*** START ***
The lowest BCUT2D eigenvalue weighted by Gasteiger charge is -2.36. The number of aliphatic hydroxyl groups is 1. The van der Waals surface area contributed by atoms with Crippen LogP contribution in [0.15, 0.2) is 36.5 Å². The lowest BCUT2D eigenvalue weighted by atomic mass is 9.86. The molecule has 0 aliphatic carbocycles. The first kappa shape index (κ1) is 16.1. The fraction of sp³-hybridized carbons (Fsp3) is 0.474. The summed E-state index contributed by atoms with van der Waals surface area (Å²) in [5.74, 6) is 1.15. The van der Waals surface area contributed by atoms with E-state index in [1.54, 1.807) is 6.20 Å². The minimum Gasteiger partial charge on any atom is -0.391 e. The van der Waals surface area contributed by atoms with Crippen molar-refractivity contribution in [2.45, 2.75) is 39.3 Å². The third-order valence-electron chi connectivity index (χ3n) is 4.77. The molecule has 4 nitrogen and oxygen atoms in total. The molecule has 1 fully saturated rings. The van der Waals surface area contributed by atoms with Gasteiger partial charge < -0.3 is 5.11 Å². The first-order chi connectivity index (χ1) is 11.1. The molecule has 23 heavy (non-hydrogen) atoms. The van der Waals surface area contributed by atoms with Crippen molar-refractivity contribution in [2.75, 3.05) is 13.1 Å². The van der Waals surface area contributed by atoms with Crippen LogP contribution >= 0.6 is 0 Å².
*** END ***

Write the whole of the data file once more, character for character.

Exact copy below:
The lowest BCUT2D eigenvalue weighted by Gasteiger charge is -2.36. The number of aliphatic hydroxyl groups is 1. The van der Waals surface area contributed by atoms with Crippen LogP contribution in [0.15, 0.2) is 36.5 Å². The lowest BCUT2D eigenvalue weighted by atomic mass is 9.86. The molecule has 0 aliphatic carbocycles. The first kappa shape index (κ1) is 16.1. The fraction of sp³-hybridized carbons (Fsp3) is 0.474. The summed E-state index contributed by atoms with van der Waals surface area (Å²) in [5.74, 6) is 1.15. The van der Waals surface area contributed by atoms with E-state index in [1.54, 1.807) is 6.20 Å². The minimum Gasteiger partial charge on any atom is -0.391 e. The van der Waals surface area contributed by atoms with Crippen molar-refractivity contribution in [2.45, 2.75) is 39.3 Å². The third-order valence-electron chi connectivity index (χ3n) is 4.77. The molecule has 4 nitrogen and oxygen atoms in total. The molecule has 1 fully saturated rings. The van der Waals surface area contributed by atoms with Gasteiger partial charge < -0.3 is 5.11 Å². The first-order chi connectivity index (χ1) is 11.1. The molecule has 23 heavy (non-hydrogen) atoms. The van der Waals surface area contributed by atoms with Crippen molar-refractivity contribution in [2.75, 3.05) is 13.1 Å². The van der Waals surface area contributed by atoms with Crippen LogP contribution >= 0.6 is 0 Å².